Various venues in London, full overview here
For a country with a population of just over of five million people, Norway has consistently punched above its weight when it comes to making an impact on the global jazz scene. Yet the UK has often been its springboard out the wider world, particularly during such an internationally renowned event as the EFG London Jazz Festival. As the capital’s largest citywide music festival this year’s selection of Norwegian artists presents a huge range of contrasting performers right across the festival’s 10-day programme.
Among these are a triumvirate of contemporary sax titans at the forefront of which stands Jan Garbarek, whose sound has been a shining example of the Nordic tone since the late 1960s. His alto saxophone’s piercingly clear attack matched to deep, contemplative undertones. Yet, for all its distinctiveness, his approach is flexible enough to work in myriad ways. Garbarek has proved this in no uncertain terms with his 1.5 million selling jazz-meets-choral collaboration, Officium, with the Hilliard Ensemble, as well as his numerous classic albums on ECM. He first joined the label with second his album Afric Pepperbird in 1970, and it’s also where he made his first recorded encounter with innovative Indian jazz-fusion percussionist Trilok Gurtu on the 1985 album, Song for Everyone. This musical relationship that continues to flourish today with Garbarek and Gurtu headlining the Royal Festival Hall on Sunday 13 November, appearing with the saxophonist’s longtime bandmates, bass guitarist Yuri Daniel and virtuoso keyboardist Rainer Brünninghaus.
Second and third generations of Nordic sax stars are also present at the festival with Bergen-born whirlwind Marius Neset premiering his stunning string-laden Snowmelt suite at the beautiful LSO St Luke’s church on 18 November. Meanwhile, his slightly senior countryman Håkon Kornstad appears as part of keyboard wizard and Jazzland label founder Bugge Wesseltoft’s residency at Kings Place to celebrate his label’s 20th anniversary. Kornstad’s musical alchemy has seen him create a sublime meeting of jazz and opera as he plays and sings both tenor sax and tenor voice via a sumptuous blend of jazz, folk and electronics. The results are spellbinding.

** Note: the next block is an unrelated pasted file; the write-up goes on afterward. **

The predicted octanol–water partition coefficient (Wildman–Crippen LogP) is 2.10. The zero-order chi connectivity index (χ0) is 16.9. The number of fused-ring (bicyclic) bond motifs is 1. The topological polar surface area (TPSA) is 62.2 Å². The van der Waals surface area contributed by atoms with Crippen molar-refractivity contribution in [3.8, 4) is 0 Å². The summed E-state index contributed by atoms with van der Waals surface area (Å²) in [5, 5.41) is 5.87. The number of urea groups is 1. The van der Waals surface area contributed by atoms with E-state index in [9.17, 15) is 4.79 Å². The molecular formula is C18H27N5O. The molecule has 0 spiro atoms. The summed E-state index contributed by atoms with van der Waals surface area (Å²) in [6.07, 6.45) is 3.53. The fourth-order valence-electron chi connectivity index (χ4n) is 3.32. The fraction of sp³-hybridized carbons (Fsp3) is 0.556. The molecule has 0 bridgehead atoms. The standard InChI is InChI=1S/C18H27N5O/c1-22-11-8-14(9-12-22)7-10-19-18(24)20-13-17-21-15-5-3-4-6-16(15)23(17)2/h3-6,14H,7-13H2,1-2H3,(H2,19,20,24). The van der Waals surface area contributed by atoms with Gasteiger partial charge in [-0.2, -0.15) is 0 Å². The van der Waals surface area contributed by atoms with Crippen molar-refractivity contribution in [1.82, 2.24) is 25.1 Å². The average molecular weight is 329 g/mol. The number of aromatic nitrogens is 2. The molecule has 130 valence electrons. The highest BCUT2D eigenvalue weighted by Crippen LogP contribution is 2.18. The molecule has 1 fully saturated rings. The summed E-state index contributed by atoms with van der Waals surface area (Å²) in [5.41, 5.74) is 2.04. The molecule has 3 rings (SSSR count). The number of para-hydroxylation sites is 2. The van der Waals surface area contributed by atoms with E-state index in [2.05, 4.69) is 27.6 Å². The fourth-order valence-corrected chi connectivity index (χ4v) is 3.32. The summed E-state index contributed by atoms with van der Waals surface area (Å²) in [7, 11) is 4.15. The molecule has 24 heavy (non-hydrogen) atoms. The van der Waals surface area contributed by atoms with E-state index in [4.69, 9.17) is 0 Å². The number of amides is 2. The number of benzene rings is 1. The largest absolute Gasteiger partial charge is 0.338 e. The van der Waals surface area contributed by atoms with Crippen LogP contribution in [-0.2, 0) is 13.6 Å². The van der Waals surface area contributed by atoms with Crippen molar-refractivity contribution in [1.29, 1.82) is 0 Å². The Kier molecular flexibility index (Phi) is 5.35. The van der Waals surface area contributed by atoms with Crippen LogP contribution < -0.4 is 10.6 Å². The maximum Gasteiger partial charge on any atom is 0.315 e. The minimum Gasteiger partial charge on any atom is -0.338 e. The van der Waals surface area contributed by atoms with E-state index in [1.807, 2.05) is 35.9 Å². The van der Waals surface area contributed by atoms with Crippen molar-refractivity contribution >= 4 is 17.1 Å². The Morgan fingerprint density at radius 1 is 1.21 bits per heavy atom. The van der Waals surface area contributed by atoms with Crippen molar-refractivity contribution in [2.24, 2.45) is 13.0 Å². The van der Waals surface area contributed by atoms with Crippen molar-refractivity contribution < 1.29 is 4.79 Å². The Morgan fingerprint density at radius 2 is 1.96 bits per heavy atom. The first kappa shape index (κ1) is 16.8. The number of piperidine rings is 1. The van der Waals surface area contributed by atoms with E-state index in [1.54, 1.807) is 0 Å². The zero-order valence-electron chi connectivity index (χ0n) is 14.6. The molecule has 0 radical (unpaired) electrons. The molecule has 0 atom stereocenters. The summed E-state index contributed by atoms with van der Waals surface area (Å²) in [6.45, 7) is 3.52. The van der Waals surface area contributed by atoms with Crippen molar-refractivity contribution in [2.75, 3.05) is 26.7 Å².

As for Wesseltoft, his New Conception Of Jazz maintains the fearless creativity that first inspired him to fuse improvisation and deep club beats in the mid-1990s, packing out clubs across the globe. He’ll be appearing with the current all-female New Conception Of Jazz band and on a solo piano set as part of his Kings Place residency on 18 and 19 November. He’ll also be accompanying dynamic soul-jazz diva Beady Belle, aka Beate Lech, who released her debut album on Jazzland in 2001 and has been on the label ever since. Her latest, On My Own, sees her work with Bugge and a high-calibre American band that includes saxophonist Joshua Redman, on jazz-steeped originals laced with memorable hooks and simmering grooves.
Further cross-cultural collaboration comes in the form of pianist Tord Gustavsen’s new highly personal sound world, in his trio with German-Afghan singer Simin Tander and longtime collaborator and drummer Jarle Vespestad. Their mesmerising album What Was Said, was released on ECM earlier in May. The bewitching music features jazz takes on Norwegian folk traditionals, hymns in Pashto, poems by Beat icon Kenneth Rexroth as well as the writings Persian sufi mystic Rumi in a confluence of words and music transcending barriers of race and religion. Something many would agree we need now more than ever.
While all these artists cover a multitude of stylistic bases, it’s the presence of tuba virtuoso Daniel Herskedal that makes the most pertinent connection to Britain’s vibrant young jazz scene: He joins precociously talented 25-year-old English trumpeter Laura Jurd, her band Dinosaur and the BBC Concert Orchestra at the Royal Festival Hall on Saturday 19 November. Jurd is a BBC Radio 3 New Generation Artist and will be performing new material written as part of this tenure, while Herskedal will also play with the band and orchestra on a new specially-written piece. It is set to showcase his astonishing technical capabilities which defy the cumbersome size of his chosen instrument.
It’s this sense of looking beyond the musical horizon, much like the view from the top of a Norwegian mountain range, which defines and compels this country’s music ever forward.